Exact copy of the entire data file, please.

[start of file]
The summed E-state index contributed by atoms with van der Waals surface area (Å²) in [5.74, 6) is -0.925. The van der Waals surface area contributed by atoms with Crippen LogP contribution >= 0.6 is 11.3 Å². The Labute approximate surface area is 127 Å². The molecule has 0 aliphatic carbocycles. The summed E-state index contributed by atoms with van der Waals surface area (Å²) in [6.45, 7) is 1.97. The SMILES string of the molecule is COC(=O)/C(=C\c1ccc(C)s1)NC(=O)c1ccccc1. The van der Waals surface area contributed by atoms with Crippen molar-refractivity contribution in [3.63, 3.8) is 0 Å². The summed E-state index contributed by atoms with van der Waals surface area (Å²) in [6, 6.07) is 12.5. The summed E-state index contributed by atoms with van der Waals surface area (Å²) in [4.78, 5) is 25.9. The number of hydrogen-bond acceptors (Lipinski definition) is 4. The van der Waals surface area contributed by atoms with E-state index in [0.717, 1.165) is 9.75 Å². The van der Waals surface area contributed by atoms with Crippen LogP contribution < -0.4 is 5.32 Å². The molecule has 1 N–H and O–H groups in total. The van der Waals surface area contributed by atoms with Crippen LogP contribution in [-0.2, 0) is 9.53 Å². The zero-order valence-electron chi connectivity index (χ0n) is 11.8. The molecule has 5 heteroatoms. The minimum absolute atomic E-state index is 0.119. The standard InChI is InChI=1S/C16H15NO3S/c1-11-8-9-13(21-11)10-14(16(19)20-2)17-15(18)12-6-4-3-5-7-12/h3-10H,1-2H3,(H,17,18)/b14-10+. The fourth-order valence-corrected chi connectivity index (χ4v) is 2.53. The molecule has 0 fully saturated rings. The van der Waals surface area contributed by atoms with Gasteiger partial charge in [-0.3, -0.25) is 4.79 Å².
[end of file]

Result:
The summed E-state index contributed by atoms with van der Waals surface area (Å²) in [5.74, 6) is -0.925. The van der Waals surface area contributed by atoms with Crippen LogP contribution >= 0.6 is 11.3 Å². The Labute approximate surface area is 127 Å². The molecule has 0 aliphatic carbocycles. The summed E-state index contributed by atoms with van der Waals surface area (Å²) in [6.45, 7) is 1.97. The SMILES string of the molecule is COC(=O)/C(=C\c1ccc(C)s1)NC(=O)c1ccccc1. The van der Waals surface area contributed by atoms with Crippen molar-refractivity contribution in [3.63, 3.8) is 0 Å². The summed E-state index contributed by atoms with van der Waals surface area (Å²) in [6, 6.07) is 12.5. The summed E-state index contributed by atoms with van der Waals surface area (Å²) in [4.78, 5) is 25.9. The number of hydrogen-bond acceptors (Lipinski definition) is 4. The van der Waals surface area contributed by atoms with E-state index in [0.717, 1.165) is 9.75 Å². The van der Waals surface area contributed by atoms with Crippen LogP contribution < -0.4 is 5.32 Å². The molecule has 1 N–H and O–H groups in total. The van der Waals surface area contributed by atoms with Crippen LogP contribution in [-0.2, 0) is 9.53 Å². The zero-order valence-electron chi connectivity index (χ0n) is 11.8. The molecule has 5 heteroatoms. The minimum absolute atomic E-state index is 0.119. The standard InChI is InChI=1S/C16H15NO3S/c1-11-8-9-13(21-11)10-14(16(19)20-2)17-15(18)12-6-4-3-5-7-12/h3-10H,1-2H3,(H,17,18)/b14-10+. The fourth-order valence-corrected chi connectivity index (χ4v) is 2.53. The molecule has 0 fully saturated rings. The van der Waals surface area contributed by atoms with Gasteiger partial charge in [-0.3, -0.25) is 4.79 Å².